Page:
MUFG Investor Services’ Dan McNamara and Tim Smollen sat down recently with Drew Nichol from Security Lending Times to discuss the firms recent hires and their mission of becoming the preeminent Asian bank in the global securities financing market.
This year, MUFG Investor Services declared its aim is to focus on building out its securities lending offering. Why now and what are you looking to achieve?
Dan McNamara: MUFG Group has put a huge focus on its investor services franchise in recent years and there’s a genuine commitment to growing this area. We’ve already seen it in our fund administration and fund financing solutions and we see the enhancement of our securities lending proposition as a continuation of that mission. Clients and the industry know that MUFG is committed to this space, we have a longer investment and commitment horizon than many other banks, so a move like this has resonated with the market.
We are the fifth-largest bank in the world by balance sheet, we have a stable brand and we see agency securities lending sitting very well alongside our portfolio of products. You could say we were a little underweight in this area even though we have been here for 20 years, but now it is an area where we can grow dramatically.
We are making this move at a point in time where a lot of regulatory change has been introduced and bedded down; yes changes will continue but we are in a prime position to build a platform for the future that already incorporates many of the post-crisis regulatory requirements in its core DNA. In this sense it’s the perfect time to re-start with our new programme.
What opportunities are you looking to leverage to jump-start your new lending offering?
McNamara: First of all, we’re really excited about the team we have built, including Tim Smollen as the global head of securities lending solutions. This is a team that has a lot of experience with managing clients who have large portfolios and expect a very high-end service in terms of the provision of necessary information, transparency, data and adapting to regulations and clients’ changing needs.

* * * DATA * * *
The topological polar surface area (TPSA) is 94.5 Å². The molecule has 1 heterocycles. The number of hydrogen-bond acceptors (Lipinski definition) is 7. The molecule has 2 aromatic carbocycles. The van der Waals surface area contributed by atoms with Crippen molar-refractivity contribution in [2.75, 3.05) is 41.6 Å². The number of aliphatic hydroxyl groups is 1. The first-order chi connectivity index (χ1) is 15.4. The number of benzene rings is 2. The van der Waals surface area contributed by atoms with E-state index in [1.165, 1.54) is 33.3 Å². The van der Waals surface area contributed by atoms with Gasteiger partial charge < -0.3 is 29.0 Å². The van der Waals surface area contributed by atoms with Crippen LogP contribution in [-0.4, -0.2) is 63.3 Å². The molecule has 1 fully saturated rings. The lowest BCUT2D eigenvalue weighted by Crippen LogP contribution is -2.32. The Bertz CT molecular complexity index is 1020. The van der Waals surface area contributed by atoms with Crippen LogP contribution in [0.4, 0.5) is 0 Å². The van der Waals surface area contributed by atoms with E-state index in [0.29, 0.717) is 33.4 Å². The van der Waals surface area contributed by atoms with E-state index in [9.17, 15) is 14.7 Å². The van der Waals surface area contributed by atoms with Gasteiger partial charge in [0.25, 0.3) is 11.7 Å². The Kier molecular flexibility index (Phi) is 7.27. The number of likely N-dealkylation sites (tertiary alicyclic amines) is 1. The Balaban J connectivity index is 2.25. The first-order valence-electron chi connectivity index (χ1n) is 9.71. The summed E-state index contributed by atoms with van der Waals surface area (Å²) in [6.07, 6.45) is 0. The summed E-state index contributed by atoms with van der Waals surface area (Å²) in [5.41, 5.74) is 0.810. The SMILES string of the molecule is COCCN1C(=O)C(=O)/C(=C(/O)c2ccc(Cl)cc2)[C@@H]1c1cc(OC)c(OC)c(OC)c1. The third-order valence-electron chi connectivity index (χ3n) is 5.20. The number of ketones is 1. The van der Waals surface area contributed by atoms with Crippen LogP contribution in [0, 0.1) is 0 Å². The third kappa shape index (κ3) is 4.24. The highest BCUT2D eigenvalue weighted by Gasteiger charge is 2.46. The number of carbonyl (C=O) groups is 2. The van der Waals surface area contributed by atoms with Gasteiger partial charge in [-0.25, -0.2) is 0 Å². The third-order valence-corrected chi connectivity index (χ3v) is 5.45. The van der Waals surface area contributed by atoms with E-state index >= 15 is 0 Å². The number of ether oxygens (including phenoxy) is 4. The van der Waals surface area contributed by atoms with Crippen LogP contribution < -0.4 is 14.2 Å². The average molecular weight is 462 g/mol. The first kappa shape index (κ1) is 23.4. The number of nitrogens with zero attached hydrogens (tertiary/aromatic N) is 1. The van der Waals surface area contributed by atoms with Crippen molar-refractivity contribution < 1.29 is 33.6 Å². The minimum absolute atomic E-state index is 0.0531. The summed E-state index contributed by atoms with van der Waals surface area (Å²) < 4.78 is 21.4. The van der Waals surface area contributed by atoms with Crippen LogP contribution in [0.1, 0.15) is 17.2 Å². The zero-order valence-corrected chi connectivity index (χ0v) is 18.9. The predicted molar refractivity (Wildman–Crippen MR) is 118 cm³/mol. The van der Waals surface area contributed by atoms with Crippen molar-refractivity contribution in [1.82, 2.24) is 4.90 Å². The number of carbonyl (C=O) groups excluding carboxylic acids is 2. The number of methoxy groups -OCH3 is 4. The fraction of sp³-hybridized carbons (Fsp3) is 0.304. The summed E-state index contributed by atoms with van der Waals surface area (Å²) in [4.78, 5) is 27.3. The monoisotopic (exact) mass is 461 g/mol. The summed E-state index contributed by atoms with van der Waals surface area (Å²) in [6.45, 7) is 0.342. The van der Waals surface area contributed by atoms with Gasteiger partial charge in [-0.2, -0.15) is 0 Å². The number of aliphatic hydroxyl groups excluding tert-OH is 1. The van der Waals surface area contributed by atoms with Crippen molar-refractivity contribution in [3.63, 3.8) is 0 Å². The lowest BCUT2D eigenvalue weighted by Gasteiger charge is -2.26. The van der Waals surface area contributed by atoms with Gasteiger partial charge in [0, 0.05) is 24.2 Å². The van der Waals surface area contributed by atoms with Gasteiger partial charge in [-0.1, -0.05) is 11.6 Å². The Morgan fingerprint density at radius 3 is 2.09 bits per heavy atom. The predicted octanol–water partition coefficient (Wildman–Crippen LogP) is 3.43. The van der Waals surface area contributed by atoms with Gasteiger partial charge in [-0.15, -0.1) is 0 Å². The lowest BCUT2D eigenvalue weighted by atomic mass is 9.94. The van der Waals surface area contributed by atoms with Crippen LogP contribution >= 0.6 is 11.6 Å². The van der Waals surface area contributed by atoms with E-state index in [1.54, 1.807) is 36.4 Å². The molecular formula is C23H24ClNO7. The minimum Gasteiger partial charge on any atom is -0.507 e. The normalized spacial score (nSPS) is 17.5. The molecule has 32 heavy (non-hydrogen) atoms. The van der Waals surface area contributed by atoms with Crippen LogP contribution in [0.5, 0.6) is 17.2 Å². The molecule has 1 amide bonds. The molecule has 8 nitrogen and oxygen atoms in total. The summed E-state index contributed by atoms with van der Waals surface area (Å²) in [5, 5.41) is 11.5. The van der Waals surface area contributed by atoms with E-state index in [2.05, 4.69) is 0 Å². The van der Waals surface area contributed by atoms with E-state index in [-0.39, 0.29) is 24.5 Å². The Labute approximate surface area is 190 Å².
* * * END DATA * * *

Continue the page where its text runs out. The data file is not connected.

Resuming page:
We also believe that buy-side clients are looking for another option in this market and we see a space for another truly global programme, especially one run by an Asian bank. The actors in the industry we’ve spoken to are very interested in what we’ve showcased so far and given the current market environment we see now as the right time to do this.
Tim Smollen: The new regulatory environment also creates opportunities and not every programme out there can take advantage of that. We look to be nimble and responsive to changing market dynamics.
Crucially, we are not going to be a programme that’s struggling with what to do with general collateral. That said, we want to be selective in our marketing and work with clients where we can offer value and something they aren’t getting elsewhere.
Where are you starting on this mission? How will the new global programme be structured and where is your team based?
Smollen: So far we have Jay Schreyer, based in London, who will focus on Europe, the Middle East and Africa, along with Asia Pacific.
Additionally, we now have Anthony Toscano, in New York, who is responsible for building out the business in North America.
Both these gentlemen have experience in working with custodial and non-custodial programmes. They are both traders and risk managers, and client-focused as well, so they have the perfect skill set for our new model.
This is a global business and our clients need and demand continuity when interacting with each of our desks, so the fact that Jay and Tony have worked together before and understand each other is going to be critical.
McNamara: Asia is obviously an important market for us as well and we plan to set up a desk there the future. In the meantime, we will continue to engage with Asian clients, but it’s just a matter of building that physical presence.
We are satisfied with the team we have right now and we’re not planning any further hires for the moment. We have very high expectations for how this business will grow in the coming years and we will take on new hires to support that as needed.
Becoming arguably the first Asian bank to take a leading role in this space would be a major accolade, Tim, is that what drew you and your team’s attention to MUFG?